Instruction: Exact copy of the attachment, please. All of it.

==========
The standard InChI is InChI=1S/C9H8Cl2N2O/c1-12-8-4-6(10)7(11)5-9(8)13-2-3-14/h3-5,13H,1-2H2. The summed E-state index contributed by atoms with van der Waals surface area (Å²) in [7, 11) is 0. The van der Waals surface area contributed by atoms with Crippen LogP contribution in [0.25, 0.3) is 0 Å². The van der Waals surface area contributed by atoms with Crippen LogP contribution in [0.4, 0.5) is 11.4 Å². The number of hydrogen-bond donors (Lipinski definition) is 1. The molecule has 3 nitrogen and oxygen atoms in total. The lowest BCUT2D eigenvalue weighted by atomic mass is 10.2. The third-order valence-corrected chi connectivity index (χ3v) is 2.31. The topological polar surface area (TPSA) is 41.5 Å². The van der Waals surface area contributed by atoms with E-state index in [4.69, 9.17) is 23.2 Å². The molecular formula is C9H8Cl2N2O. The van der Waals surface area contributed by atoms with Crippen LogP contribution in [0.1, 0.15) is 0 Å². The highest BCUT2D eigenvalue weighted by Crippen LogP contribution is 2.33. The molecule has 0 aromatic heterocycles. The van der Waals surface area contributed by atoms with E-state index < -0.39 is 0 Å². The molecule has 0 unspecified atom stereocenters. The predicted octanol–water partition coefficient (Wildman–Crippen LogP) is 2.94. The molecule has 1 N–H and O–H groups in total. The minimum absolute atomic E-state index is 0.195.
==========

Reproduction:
The standard InChI is InChI=1S/C9H8Cl2N2O/c1-12-8-4-6(10)7(11)5-9(8)13-2-3-14/h3-5,13H,1-2H2. The summed E-state index contributed by atoms with van der Waals surface area (Å²) in [7, 11) is 0. The van der Waals surface area contributed by atoms with Crippen LogP contribution in [0.25, 0.3) is 0 Å². The van der Waals surface area contributed by atoms with Crippen LogP contribution in [0.4, 0.5) is 11.4 Å². The number of hydrogen-bond donors (Lipinski definition) is 1. The molecule has 3 nitrogen and oxygen atoms in total. The lowest BCUT2D eigenvalue weighted by atomic mass is 10.2. The third-order valence-corrected chi connectivity index (χ3v) is 2.31. The topological polar surface area (TPSA) is 41.5 Å². The van der Waals surface area contributed by atoms with E-state index in [4.69, 9.17) is 23.2 Å². The molecular formula is C9H8Cl2N2O. The van der Waals surface area contributed by atoms with Crippen LogP contribution in [0.1, 0.15) is 0 Å². The highest BCUT2D eigenvalue weighted by Crippen LogP contribution is 2.33. The molecule has 0 aromatic heterocycles. The van der Waals surface area contributed by atoms with E-state index < -0.39 is 0 Å². The molecule has 0 unspecified atom stereocenters. The predicted octanol–water partition coefficient (Wildman–Crippen LogP) is 2.94. The molecule has 1 N–H and O–H groups in total. The minimum absolute atomic E-state index is 0.195.